The Extra Day
"Uncle," he began with a rush lest his courage should forsake him, "where does
everything come from? Everything in the world, I mean?"-- then waited for an answer
that did not come.
Uncle Felix neither moved nor spoke, and the question, like a bomb that fails to
explode, produced no result after considerable effort and expense. The boy looked
down again at the alarum clock he had been trying to mend, and turned the handle. It
was too tightly wound to go. A stopped clock has the sulkiest face in the world. He
stared at it; the handle clicked beneath the pressure of his hand. "It must come from
somewhere," he added with decision, half to himself.
"From the East, of course," advanced Judy, and tried to draw her Uncle by putting some
buttercups against his cheek and mentioning loudly that he liked butter.
Then, since neither sound nor movement issued from the man in the wicker-chair, the
children continued the discussion among themselves, but at the man, knowing that
sooner or later he must become involved in it. Judy's answer, moreover, so far as it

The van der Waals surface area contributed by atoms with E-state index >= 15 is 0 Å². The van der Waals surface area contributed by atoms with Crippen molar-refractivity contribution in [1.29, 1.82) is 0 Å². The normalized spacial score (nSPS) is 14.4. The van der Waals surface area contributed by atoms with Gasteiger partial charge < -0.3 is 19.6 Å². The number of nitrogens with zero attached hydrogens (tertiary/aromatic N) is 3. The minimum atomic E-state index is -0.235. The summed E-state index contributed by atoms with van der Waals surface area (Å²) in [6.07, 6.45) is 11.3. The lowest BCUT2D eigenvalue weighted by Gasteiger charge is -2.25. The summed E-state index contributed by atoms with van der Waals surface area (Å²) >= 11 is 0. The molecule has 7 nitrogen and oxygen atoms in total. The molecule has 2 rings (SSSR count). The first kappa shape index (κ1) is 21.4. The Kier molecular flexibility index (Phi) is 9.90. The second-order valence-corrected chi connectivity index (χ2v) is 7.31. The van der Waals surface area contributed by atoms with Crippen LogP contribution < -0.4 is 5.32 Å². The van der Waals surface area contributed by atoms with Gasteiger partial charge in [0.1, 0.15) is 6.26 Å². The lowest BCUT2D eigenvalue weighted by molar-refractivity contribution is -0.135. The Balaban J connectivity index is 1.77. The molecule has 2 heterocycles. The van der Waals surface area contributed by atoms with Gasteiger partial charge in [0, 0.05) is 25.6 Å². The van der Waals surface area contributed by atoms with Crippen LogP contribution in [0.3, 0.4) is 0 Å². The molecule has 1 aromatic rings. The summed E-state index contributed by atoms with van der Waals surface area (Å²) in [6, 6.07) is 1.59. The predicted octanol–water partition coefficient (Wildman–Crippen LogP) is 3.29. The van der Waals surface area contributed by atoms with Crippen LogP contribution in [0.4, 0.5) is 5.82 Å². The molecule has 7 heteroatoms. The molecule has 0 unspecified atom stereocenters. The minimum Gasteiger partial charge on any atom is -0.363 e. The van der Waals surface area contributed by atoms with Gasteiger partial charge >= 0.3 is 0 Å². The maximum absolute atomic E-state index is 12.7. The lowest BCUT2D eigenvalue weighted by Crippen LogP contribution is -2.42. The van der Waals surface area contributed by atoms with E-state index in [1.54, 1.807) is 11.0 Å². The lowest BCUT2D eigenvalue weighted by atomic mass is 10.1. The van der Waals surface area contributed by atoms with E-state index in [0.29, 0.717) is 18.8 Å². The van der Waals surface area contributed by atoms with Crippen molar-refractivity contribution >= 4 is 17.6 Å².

went, was excellent. The sun rose in the East, and the wind most frequently mentioned
came also from that quarter. Easter, when everything rose again, was connected with
the same point of the compass. The East was enormously far away with a kind of
fairyland remoteness. The dragon-rugs in Daddy's study and the twisted weapons in the
hall were "Easty" too. According to Tim, it was a "golden, yellow, crimson-sort-of,
mysterious, blazing hole of a place" of which no adequate picture had ever been shown
to them. China and Japan were too much photographed, but the East was vague and
marvellous, the beginning of all things, "Camel-distant," as they phrased it, with Great
Asia upon its magical frontiers. For Asia, being equally unphotographed, still shimmered
with uncommon qualities.
But, chiefly, it was a vast hole where travellers disappeared and left no trace; and to
leave no trace was simply horrible.
"The easier you go the less chance there is," maintained Judy. She said this straight
into the paper that screened her uncle's face-- without the smallest result of any kind
whatsoever. Then Tim recalled something that Colonel Stumper had said once, and let
fly with it, aiming his voice beneath the paper's edge.
"East is east," he announced with considerable violence, but might as well have
declared that it was south for all the response obtained. It was very odd, he thought; his
Uncle's mind must be awfully full of something. For he remembered Come-Back